Each interface can be assigned to a single security zone. You then apply your security policy based on zones. For example, you can assign the inside interface to the inside zone; and the outside interface to the outside zone. You can configure your access control policy to enable traffic to go from inside to outside, but not from outside to inside, for example.
For bridge groups, you add member interfaces to the zones, you cannot add the Bridge Virtual Interface (BVI).
You do not include the Diagnostic/Management interface in a zone. Zones apply to data interfaces only.
You can create security zones on the Objects page.
For RJ-45 interfaces, the default auto-negotiation setting also includes the Auto-MDI/MDIX feature. Auto-MDI/MDIX eliminates the need for crossover cabling by performing an internal crossover when a straight cable is detected during the auto-negotiation phase. Either the speed or duplex must be set to auto-negotiate to enable Auto-MDI/MDIX for the interface. If you explicitly set both the speed and duplex to a fixed value, thus disabling auto-negotiation for both settings, then Auto-MDI/MDIX is also disabled. For Gigabit Ethernet, when the speed and duplex are set to 1000 and full, then the interface always auto-negotiates; therefore Auto-MDI/MDIX is always enabled and you cannot disable it.
About the MTU
The MTU specifies the maximum frame payload size that the Firepower Threat Defense device can transmit on a given Ethernet interface. The MTU value is the frame size without Ethernet headers, VLAN tagging, or other overhead. For example, when you set the MTU to 1500, the expected frame size is 1518 bytes including the headers, or 1522 when using VLAN. Do not set the MTU value higher to accommodate these headers.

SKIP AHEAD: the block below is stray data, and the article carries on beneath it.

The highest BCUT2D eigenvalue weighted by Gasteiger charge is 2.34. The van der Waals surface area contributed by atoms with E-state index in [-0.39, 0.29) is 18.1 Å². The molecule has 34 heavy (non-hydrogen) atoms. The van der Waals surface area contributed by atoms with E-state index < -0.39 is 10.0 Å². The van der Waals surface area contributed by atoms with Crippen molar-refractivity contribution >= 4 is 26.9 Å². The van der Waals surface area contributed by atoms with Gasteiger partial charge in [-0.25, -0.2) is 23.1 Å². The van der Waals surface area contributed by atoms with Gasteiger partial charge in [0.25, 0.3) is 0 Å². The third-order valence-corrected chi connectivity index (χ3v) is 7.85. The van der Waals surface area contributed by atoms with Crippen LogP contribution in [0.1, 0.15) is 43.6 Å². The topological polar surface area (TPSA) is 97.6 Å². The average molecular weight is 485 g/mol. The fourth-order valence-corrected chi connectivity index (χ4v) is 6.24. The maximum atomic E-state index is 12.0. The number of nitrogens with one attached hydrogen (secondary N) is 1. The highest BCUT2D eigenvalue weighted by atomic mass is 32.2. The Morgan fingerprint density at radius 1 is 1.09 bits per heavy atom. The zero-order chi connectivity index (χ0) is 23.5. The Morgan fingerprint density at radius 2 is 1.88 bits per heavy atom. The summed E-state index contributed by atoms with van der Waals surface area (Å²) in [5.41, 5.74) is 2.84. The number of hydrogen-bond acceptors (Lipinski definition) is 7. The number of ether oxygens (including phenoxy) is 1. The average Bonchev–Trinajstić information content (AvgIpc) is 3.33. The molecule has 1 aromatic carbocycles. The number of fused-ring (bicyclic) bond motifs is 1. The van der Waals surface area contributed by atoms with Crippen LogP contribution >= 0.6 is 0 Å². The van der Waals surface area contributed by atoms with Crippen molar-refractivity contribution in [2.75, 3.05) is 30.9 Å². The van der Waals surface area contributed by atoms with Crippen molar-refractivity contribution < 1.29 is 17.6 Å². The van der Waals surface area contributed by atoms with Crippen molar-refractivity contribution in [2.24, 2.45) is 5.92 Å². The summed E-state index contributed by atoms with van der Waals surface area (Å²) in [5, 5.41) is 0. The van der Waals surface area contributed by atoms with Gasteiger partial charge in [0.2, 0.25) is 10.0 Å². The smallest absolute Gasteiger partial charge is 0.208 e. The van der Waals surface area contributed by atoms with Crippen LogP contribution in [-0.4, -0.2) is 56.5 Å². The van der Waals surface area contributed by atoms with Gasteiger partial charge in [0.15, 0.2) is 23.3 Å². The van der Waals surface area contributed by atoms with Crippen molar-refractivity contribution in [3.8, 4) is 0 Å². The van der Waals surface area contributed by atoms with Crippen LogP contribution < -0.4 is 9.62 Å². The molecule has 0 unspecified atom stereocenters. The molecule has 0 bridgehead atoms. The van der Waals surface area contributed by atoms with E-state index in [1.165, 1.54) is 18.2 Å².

Path MTU Discovery
The Firepower Threat Defense device supports Path MTU Discovery (as defined in RFC 1191), which lets all devices in a network path between two hosts coordinate the MTU so they can standardize on the lowest MTU in the path.
MTU and Fragmentation
For IPv4, if an outgoing IP packet is larger than the specified MTU, it is fragmented into 2 or more frames. Fragments are reassembled at the destination (and sometimes at intermediate hops), and fragmentation can cause performance degradation. For IPv6, packets are typically not allowed to be fragmented at all. Therefore, your IP packets should fit within the MTU size to avoid fragmentation.
For UDP or ICMP, the application should take the MTU into account to avoid fragmentation.
The Firepower Threat Defense device can receive frames larger than the configured MTU as long as there is room in memory.
MTU and Jumbo Frames
A larger MTU lets you send larger packets. Larger packets might be more efficient for your network. See the following guidelines:
Matching MTUs on the traffic path—We recommend that you set the MTU on all Firepower Threat Defense device interfaces and other device interfaces along the traffic path to be the same. Matching MTUs prevents intermediate devices from fragmenting the packets.
Accommodating jumbo frames—A jumbo frame is an Ethernet packet larger than the standard maximum of 1522 bytes (including Layer 2 header and VLAN header), up to 9216 bytes. You can set the MTU up to 9198 bytes to accommodate jumbo frames.
Increasing the MTU assigns more memory for jumbo frames, which might limit the maximum usage of other features, such as access rules. If you increase the MTU above the default 1500 on ASA 5500-X series devices , you must reboot the system. You do not need to reboot Firepower 2100 series devices, where jumbo frame support is always enabled.